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Online learning provider Coursera has traditionally focused on developing courses in business, data and tech, areas where there is clear employer demand for skills. But the company is now targeting the health-care industry, which is also experiencing worker shortages.

Coursera yesterday announced the launch of 100 new courses related to health care, 30 specializations -- which are a series of related courses on one broad topic -- and two master’s degrees in public health.

The well-known purveyor of massive open online courses, or MOOCs, was already offering health-care-related courses, like many other online providers, but this is the first time the company has made health care a deliberate focus of its content development, said Daphne Koller, co-founder of Coursera.

She said she has long wanted Coursera to develop courses that provide specific skills to a wide range of health-industry professionals and experts, including nurses, clinical analysts, health IT professionals, hospital administrators and even researchers and policy makers.

As a computer scientist, much of Koller’s work has focused on biomedical applications of technology. She had stepped back from Coursera in recent years to work on other ventures but is now taking a leading role in Coursera’s push into health care.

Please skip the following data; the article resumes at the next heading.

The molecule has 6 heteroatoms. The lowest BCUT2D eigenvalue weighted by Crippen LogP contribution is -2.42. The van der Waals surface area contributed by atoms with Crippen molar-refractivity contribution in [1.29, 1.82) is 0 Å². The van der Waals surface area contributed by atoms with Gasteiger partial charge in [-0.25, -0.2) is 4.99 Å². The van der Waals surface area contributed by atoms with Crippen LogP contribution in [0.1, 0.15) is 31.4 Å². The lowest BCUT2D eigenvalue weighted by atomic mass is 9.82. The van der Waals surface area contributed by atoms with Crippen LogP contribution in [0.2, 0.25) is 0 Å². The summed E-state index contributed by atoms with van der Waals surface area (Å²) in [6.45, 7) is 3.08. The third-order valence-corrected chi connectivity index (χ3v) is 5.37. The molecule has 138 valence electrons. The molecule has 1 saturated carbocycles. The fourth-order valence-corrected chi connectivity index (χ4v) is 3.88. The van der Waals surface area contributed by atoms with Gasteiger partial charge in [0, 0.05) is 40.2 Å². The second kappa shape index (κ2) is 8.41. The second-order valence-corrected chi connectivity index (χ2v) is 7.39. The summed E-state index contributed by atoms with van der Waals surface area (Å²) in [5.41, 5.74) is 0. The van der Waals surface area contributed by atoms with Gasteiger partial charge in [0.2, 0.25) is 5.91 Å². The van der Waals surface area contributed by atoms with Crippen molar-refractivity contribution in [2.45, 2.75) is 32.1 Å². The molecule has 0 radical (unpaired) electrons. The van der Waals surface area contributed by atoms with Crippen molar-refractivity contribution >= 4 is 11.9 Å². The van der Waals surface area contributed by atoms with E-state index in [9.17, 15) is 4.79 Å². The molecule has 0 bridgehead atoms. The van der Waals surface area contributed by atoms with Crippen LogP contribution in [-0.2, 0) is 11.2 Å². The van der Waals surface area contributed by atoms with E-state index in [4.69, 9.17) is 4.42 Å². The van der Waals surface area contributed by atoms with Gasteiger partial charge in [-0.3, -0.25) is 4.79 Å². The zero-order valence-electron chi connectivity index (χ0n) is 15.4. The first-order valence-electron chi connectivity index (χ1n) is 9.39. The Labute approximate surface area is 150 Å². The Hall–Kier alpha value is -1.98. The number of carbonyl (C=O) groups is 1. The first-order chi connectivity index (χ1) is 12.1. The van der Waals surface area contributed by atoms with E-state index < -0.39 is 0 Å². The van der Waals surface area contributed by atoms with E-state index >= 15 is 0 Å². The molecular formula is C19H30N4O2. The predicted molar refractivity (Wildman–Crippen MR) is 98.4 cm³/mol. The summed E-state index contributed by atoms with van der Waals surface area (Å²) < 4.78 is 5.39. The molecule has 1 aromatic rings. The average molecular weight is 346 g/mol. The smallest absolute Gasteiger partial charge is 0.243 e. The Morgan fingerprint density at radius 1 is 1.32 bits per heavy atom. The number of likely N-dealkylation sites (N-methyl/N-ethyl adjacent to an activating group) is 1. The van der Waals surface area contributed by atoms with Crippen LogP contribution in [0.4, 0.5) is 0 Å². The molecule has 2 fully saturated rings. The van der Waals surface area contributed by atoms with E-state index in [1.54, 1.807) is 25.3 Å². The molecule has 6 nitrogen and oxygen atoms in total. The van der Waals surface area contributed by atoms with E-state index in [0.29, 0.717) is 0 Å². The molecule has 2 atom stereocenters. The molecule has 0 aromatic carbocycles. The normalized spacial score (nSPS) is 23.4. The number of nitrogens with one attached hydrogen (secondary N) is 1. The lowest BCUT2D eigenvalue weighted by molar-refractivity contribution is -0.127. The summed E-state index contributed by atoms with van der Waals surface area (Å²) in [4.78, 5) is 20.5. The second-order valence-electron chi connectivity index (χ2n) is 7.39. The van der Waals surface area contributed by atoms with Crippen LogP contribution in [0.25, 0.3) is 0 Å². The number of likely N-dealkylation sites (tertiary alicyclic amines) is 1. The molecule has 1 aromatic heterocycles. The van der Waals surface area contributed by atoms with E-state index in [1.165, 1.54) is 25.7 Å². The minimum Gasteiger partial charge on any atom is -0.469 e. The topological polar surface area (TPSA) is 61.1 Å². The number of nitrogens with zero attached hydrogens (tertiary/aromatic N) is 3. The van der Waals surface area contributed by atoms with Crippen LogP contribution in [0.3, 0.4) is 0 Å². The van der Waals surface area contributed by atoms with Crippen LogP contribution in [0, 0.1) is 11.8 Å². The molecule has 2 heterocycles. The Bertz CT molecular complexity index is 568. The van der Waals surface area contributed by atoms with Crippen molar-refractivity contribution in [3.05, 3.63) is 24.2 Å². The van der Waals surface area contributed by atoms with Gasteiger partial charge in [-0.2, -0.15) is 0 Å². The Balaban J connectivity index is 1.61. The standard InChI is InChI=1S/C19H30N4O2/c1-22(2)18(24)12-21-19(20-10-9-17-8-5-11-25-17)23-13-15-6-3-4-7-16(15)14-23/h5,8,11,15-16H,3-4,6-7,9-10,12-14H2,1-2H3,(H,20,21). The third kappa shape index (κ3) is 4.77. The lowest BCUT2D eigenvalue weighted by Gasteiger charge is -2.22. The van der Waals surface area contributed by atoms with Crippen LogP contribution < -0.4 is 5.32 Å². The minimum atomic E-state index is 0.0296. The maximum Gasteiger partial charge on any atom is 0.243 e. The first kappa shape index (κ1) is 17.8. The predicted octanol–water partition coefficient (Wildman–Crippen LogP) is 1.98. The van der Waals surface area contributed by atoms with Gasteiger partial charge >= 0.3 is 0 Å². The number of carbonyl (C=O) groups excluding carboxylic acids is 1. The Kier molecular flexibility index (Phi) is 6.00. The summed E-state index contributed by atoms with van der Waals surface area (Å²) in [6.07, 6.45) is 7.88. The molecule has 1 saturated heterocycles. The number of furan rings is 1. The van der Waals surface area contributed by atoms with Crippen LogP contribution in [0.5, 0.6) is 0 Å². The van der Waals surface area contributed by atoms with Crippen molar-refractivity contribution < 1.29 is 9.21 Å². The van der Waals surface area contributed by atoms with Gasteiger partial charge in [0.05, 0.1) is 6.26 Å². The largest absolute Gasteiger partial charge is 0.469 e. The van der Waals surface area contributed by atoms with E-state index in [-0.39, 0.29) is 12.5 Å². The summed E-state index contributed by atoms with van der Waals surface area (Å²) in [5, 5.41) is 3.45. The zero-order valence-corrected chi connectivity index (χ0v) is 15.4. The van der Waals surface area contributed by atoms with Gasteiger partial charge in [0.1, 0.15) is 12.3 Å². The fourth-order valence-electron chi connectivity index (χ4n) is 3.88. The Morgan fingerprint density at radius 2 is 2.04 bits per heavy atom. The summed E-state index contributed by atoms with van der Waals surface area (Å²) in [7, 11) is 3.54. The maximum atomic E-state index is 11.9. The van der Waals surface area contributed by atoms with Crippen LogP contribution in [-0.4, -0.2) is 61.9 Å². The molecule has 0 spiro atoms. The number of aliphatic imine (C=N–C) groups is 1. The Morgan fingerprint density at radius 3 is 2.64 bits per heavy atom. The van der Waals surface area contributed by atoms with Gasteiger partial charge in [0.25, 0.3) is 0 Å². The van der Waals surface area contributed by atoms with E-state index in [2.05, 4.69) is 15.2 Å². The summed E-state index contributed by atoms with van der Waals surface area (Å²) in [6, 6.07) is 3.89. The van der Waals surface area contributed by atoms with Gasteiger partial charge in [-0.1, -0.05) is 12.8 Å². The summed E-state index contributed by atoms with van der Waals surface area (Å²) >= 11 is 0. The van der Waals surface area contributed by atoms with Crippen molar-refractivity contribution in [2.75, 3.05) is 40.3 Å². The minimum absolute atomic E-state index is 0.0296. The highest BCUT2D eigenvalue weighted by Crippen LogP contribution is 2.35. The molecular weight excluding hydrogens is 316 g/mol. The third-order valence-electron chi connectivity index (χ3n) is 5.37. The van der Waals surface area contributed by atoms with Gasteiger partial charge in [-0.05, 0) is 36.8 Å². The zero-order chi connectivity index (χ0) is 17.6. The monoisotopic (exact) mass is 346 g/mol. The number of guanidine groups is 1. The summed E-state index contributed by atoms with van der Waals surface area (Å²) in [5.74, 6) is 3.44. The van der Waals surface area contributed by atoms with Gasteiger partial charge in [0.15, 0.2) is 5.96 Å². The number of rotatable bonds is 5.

“I think there’s a huge global need for increasing both the number of health-care workers and upskilling existing health-care workers,” she said. She noted that many health-care workers were never trained in new technologies and practices, such as personalized medicine, used today.

Koller said teaching health-care professionals how to better analyze health data is an area in which Coursera can excel because it is already well-known for its data science courses.

“We want to attract new learners, but there is also a lot of synergy with our existing learners,” she said.

Coursera's roster of partners includes Johns Hopkins University, the University of Minnesota, the University of Colorado System and Rice University, all of which offer multiple courses and specializations in health care.

Perhaps the most interesting aspect of Coursera's announcement is the launch of two master's degrees -- one from Imperial College London and the other from the University of Michigan.

Sharon Kardia, professor of epidemiology at the University of Michigan’s School of Public Health, said the school was initially wary of launching an online degree, but Coursera won them over with its student-centric approach and technology.

Michigan's program will start with around 100 students and will likely cap each cohort at 200, she said. The program is scheduled to begin this fall; the university began accepting applications Jan. 1.

The cost of the online and in-person degree is the same for in-state students, but the online option will be cheaper for out-of-state students. Michigan hopes to eventually make some of the introductory courses in the public health master’s program available to all for free. Successful completion of these courses could help applicants who might not otherwise be considered for the master’s program, said Kardia.

Phil Hill, co-founder of Mindwires Consulting and co-publisher of the e-Literate blog, said although health care is a growing area for online education, there are already established players in the space.